41
Woot! I admit to sneering at all the damn sexy nurses out there...but not because of the sexy, because of the mundane. Go sexy! Go wild!

Dan is right (as always!), although I'll always find a creative and sexy costume superior, sexy nurses are at least giving it their best T&A if not arts and crafts.
42
"and I shouldn't be subjected to any of those stupid whiny "why didn't you wear something sexy?" comments."

Where on earth do you go to for Halloween that people come up to you and ask why you're not wearing something sexy? Seriously. I've never heard of such a thing in my life. Are you sure that some of this "I'm being pressured to be sexual by you sexy-costume-wearers!" attitude isn't just a bit more perception than reality?
43
I dunno Dan. It's a good article n' all. . . I like your
POV. . .

but. . .

I just don't think sexuality between men and women, gay and straight are inverses of each other.

As you know you and your SO don't operate with het marriage dynamics. One isn't the "wife" and one isn't the "husband". . . two gay men married is a different dynamic than a het couple (equal, and sometimes better than some het marriages, but different.)

Same is true (IMO) with public displays of sexuality and gender during Halloween or Carnival. . . or whatever.

Men and women, gay and straight wearing sexy costumes is not opposite sides of the same coin.

I lived as a guy for a long time. . . now that i am a woman the dynamic is different - not opposite.

Maybe in gay attraction dynamics a: "this is my body and I am not ashamed to flaunt my sexuality" works. I don't think it does in the straight world. I don't think it works well from a female POV.

Het guys will outright tell you what they want. . . . look pretty and smile for them.

Point blank - I never as a guy had another guy say: "hey sweet heart," "hey doll," Hey honey" by random guys just walking down the street in the middle of the day. As a woman it happens and it's creepy. They're bigger. They see me as an object. They get to decide to engage, not me. They feel who the fuck am I not to smile back at them?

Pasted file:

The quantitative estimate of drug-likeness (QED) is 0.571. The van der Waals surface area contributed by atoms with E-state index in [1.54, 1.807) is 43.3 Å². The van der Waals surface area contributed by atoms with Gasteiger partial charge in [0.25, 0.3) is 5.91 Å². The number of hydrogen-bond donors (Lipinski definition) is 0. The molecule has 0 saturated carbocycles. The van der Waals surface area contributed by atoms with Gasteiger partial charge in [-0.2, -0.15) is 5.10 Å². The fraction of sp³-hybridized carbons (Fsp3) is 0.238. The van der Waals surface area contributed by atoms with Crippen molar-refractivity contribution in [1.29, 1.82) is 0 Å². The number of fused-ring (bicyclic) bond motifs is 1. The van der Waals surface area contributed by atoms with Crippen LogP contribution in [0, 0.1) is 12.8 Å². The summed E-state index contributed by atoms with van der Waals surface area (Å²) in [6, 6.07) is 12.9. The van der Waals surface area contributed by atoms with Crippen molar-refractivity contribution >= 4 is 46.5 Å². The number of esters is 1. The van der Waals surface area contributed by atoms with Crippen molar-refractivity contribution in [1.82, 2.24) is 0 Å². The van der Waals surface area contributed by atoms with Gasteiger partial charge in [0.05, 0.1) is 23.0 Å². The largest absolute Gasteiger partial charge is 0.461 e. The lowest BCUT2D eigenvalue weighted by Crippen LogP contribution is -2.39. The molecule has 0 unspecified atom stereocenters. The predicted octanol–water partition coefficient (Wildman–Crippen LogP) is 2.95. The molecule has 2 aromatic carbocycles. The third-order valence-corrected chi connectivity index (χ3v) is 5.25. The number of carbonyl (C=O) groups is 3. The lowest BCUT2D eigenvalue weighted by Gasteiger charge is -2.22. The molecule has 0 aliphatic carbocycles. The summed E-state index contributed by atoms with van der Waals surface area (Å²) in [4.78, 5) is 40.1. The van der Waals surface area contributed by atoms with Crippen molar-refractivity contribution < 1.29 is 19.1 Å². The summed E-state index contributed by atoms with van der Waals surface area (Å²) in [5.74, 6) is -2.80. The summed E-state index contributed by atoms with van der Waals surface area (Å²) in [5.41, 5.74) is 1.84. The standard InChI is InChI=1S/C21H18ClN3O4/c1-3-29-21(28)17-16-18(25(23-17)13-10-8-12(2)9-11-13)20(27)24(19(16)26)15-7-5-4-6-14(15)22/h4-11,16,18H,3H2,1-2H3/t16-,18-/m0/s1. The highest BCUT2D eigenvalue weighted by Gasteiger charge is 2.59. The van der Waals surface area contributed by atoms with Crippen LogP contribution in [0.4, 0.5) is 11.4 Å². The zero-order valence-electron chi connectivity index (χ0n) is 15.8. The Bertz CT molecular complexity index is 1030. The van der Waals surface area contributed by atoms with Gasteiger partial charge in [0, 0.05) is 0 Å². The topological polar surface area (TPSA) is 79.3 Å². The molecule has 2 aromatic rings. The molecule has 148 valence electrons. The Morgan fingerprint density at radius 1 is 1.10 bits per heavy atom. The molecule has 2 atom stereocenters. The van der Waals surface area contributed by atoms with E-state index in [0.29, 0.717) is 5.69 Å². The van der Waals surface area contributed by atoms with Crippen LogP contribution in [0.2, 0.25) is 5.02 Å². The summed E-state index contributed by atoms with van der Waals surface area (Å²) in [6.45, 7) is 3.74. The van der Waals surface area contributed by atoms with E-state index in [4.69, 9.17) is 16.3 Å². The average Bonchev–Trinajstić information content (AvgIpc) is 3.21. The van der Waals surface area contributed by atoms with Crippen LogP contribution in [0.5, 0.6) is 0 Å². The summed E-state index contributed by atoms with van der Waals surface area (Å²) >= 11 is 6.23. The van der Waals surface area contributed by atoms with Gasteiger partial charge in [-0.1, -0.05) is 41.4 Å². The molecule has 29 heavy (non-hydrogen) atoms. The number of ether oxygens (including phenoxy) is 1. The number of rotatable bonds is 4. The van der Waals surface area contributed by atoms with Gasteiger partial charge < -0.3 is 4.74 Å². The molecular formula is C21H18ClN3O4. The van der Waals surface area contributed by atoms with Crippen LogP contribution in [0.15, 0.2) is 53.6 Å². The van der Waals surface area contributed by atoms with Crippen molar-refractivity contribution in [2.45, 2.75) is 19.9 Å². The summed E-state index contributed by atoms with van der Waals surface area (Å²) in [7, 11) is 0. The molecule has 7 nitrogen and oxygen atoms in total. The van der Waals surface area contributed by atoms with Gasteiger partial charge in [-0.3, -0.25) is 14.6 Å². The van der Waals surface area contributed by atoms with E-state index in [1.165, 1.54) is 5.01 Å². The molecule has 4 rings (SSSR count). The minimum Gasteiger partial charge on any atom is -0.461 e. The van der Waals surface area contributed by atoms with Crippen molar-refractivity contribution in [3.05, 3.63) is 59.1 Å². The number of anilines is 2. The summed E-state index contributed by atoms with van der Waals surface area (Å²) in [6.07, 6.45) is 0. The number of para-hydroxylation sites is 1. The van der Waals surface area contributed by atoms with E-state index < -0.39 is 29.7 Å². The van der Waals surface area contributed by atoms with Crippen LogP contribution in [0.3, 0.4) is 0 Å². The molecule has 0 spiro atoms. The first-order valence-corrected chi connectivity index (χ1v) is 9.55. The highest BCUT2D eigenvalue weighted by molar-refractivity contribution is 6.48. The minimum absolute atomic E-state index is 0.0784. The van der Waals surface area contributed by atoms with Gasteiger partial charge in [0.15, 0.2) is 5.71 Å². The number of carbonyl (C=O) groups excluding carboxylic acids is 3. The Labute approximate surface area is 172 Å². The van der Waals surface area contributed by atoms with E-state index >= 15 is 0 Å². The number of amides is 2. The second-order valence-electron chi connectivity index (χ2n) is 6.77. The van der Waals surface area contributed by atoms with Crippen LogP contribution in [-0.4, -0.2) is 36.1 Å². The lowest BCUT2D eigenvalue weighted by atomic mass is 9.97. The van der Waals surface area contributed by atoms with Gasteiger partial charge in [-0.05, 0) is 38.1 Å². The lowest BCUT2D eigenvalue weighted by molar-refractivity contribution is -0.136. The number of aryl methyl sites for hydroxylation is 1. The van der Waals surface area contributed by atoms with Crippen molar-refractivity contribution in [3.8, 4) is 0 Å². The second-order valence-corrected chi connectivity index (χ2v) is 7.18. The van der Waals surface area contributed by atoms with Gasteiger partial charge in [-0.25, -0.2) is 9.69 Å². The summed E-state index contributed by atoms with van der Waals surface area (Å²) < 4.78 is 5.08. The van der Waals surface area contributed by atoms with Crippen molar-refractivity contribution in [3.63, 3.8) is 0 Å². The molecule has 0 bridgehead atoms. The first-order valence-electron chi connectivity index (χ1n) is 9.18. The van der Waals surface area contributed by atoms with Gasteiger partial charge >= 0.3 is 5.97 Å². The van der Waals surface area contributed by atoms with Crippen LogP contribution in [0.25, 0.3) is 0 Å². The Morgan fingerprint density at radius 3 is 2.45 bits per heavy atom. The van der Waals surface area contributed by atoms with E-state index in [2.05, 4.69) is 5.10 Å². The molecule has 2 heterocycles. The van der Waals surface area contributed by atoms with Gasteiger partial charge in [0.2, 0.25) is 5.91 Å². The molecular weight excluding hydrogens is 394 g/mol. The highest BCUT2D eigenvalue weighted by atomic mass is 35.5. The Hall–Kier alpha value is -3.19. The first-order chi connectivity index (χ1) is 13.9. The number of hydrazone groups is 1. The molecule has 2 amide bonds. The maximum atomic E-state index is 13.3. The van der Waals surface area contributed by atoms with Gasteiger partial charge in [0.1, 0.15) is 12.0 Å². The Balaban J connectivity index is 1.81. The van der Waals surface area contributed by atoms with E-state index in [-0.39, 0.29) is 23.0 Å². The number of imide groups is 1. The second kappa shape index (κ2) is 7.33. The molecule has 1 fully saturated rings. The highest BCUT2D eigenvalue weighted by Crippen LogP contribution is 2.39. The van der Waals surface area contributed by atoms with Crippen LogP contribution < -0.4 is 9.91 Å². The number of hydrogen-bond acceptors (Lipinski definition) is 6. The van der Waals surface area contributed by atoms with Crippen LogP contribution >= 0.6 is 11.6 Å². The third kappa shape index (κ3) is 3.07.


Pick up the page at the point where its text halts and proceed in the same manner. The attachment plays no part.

Maybe as a gay man this isn't threatening to you, but for me it can be scary.

So. . . when a gay man is revealing his sexuality with costumes for other gay men. . .or the enjoyment of all, who knows! :) it's one thing. I assume culturally, physically, etc. there is more of a level playing field. Not so for women.

For a woman to do the same. . . with

44
Is there any room for someone who does like dressing up sexy when she feels like it but resents the "obligatory sexy costume" thing? Part of it is about a certain lack of creativity, part of it is the fact that guys get so many more options (I would love to see more sexy costumes for guys, but alas a guy pretty much has to be hot in the first place to pull it off), and another part is that almost all the costumes assume that you have skinny legs and no stomach flab :p.

I dunno... I can see the points of both "sexy costumes are degrading" AND "they're empowering" sides. Does it make me some sort of puritan that I find it bothersome that 99% of womens costumes are little more than fetishy lingerie? I consider myself a pro-sex feminist/third waver/what have you, but I can't shake that niggling feeling that there's something disturbing about the Obligatory Sexy Costume.

I want to say I agree with Dan 100% but I do think he doesn't really understand why some women (and some men) might have a problem with it... it can't be all out of anti-sex puritanism.

45